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Asked by ANGLEOFMUSIC - 6 years ago
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Richard Level 79 / Retired Dentist
Answered 6 years ago
In Denver:
\These little scoots are perfectly legal to park at downtown bicycle racks (and the sidewalk, so long as you're not a jerk about it). And, you don't need to license, plate or register your fifty, like you do your car. A $5.25 check and a mail-in form are all you need to register a fifty with the State, giving you a neat reflective "motorized bicycle" sticker that is basically a three-year parking permit for bicycle racks and wide sidewalks.

While a 50cc isn't going to win you any formula-one titles or even an ad-hoc drag race on Speer, it will undoubtedly save you on parking, gas, and registration renewals.

But like any good thing, there are some commonly-believed myths about just what you can get away with on a 50cc bike. First, make no mistake, you NEED a valid Colorado Driver's License in order to operate ANY street-legal motorized vehicle on Colorado roadways. In some cases, an individual who has lost a license to a DUI or other charges may petition for a special judicial dispensation to operate a motorized bicycle. But chances are, if you lost your license, the State probably doesn't really want you driving. Anything. To anywhere.

Second, there is the idea that you must register or license anything that can go over 30 miles per hour. While the Colorado statute specifies that a motorized bicycle must possess "an automatic transmission which produces a maximum design speed of not more than thirty (30) miles per hour on a flat surface," there is plenty of ambiguity about this limitation on speed. What exactly is a "maximum design speed," and why is it a regulation placed only on the transmission (Unlike most states, which base the law on the maximum design speed of the engine, or the speed of the entire bike)? The truth is, even the lowly Honda Metro can pull 30 plus mph on a straightaway (though it may take a straightaway as long as a DIA runway, under optimal conditions, and with a slight tailwind). And so can many other fifties, even when they *are* still wearing their straight-from-the-factory restrictions. Are they exceeding the maximum design speeds of their automatic transmissions? It's hard to say. My suspicion is that Colorado will tighten up this rule in the years to come. But what I do know is that plenty of 50 cc scooters I, and other Colorado dealers, have sold are tooling around at 35 to 45 with their motorized bicycle stickers prominently displayed on their fenders. As with all vehicles, the best advice is to drive courteously, obey posted speed limits, and avoid any "Italian Job"-style-excursions into underground drainage systems.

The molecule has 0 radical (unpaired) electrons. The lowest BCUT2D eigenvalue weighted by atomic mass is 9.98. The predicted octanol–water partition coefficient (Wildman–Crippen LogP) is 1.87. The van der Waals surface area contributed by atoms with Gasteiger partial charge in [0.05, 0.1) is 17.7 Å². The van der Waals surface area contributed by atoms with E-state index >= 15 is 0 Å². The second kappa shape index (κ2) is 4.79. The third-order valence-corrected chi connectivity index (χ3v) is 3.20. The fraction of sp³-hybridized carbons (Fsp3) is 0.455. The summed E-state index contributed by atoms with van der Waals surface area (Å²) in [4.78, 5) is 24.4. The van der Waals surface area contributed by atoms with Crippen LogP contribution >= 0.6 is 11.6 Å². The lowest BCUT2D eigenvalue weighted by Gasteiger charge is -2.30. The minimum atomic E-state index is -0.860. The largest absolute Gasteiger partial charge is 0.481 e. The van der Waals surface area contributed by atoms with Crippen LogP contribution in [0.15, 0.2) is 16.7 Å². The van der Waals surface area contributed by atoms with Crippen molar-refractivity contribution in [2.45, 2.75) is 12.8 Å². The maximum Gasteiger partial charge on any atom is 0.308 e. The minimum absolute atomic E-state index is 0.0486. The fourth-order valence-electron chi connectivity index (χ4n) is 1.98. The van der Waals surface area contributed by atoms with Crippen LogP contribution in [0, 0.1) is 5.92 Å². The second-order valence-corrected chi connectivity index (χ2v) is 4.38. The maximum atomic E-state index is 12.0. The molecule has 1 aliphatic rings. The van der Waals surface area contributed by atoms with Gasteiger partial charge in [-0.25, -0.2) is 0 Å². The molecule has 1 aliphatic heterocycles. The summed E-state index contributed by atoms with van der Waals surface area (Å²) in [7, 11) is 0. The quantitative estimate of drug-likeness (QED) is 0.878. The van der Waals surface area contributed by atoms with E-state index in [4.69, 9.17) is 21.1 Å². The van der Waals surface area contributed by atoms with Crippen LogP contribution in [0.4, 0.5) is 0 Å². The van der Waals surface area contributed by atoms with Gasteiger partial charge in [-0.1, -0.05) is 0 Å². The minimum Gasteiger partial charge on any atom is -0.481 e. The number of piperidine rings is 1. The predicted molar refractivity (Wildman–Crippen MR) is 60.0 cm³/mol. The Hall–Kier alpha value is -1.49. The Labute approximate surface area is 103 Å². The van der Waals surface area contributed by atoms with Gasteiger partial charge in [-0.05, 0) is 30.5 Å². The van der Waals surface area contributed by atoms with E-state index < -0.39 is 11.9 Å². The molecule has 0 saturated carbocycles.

Finally, there is the insurance issue. While Colorado law does NOT require 50 cc scooters to carry insurance, there is really no good reason to drive an uninsured vehicle. Scooter insurance typically costs around $8 to $15 a month, to cover theft and liability. And you will want both, in the event that you accidentally T-bone someone in a $60,000 BMW or if someone loads your Buddy 50 into a pickup under cover of night. Scooters can cause damage, and they can most certainly be stolen. So while insurance is not required, why take the risk of going without?

Though there are still rules regarding the 50 cc scooter, there is one undeniable truth about these bikes. While your friends may beat you downtown in their luxury SUV, you'll have refluffed your helmet hair and gotten your name on the list at the restaurant while they are still cruising for an open parking space. And as far as small victories go, that's pretty satisfying.

The laws vary by state, but it looks like scooters are a no-no in New York. From the NYS DMV...

Motorized Scooters, Mini-Bikes, Dirt Bikes, Go-Karts, Motor Assisted Bicycles

You cannot register any of the motorized devices from the list below in NYS. You cannot operate these devices on sidewalks, public streets or highways in NYS. These devices are motor vehicles, but they do not have the correct equipment or design for operation on roadways.

* Motorized Scooter - a device with a motor attached and a handlebar for a standing rider. An example of a motorized scooter is the device called the Go-ped®.
* Mini-bike - a small, motorized device with two wheels and created for off-road use. A mini-bike does not qualify as a moped, a motorcycle or an ATV.
* Dirt Bike - a motorized device like a motorcycle, but created for and used for off-road use. Some "dirt bikes" qualify as an ATV. These vehicles can register and operate off-road as an ATV.
* Go-Kart - a small, motorized device with four wheels, created for off-road use. You cannot register a go-kart as a motor vehicle or ATV because a go-kart does not have the same equipment.
* Motor-assisted Bicycle - a bicycle to which a small motor is attached. A motor-assisted bicycle does not qualify for a registration as a motorcycle, moped or ATV and does not have the same equipment.

These devices are not allowed on any street, highway, parking lot, sidewalk or other area that allows public motor vehicle traffic. You are subject to arrest if you operate one of these motorized vehicles and do not have a registration, driver license, inspection, insurance or correct equipment. The DMV can not provide any information about operation of these devices on private property. Contact the local authorities and property owners.

So it very much depends on your location.
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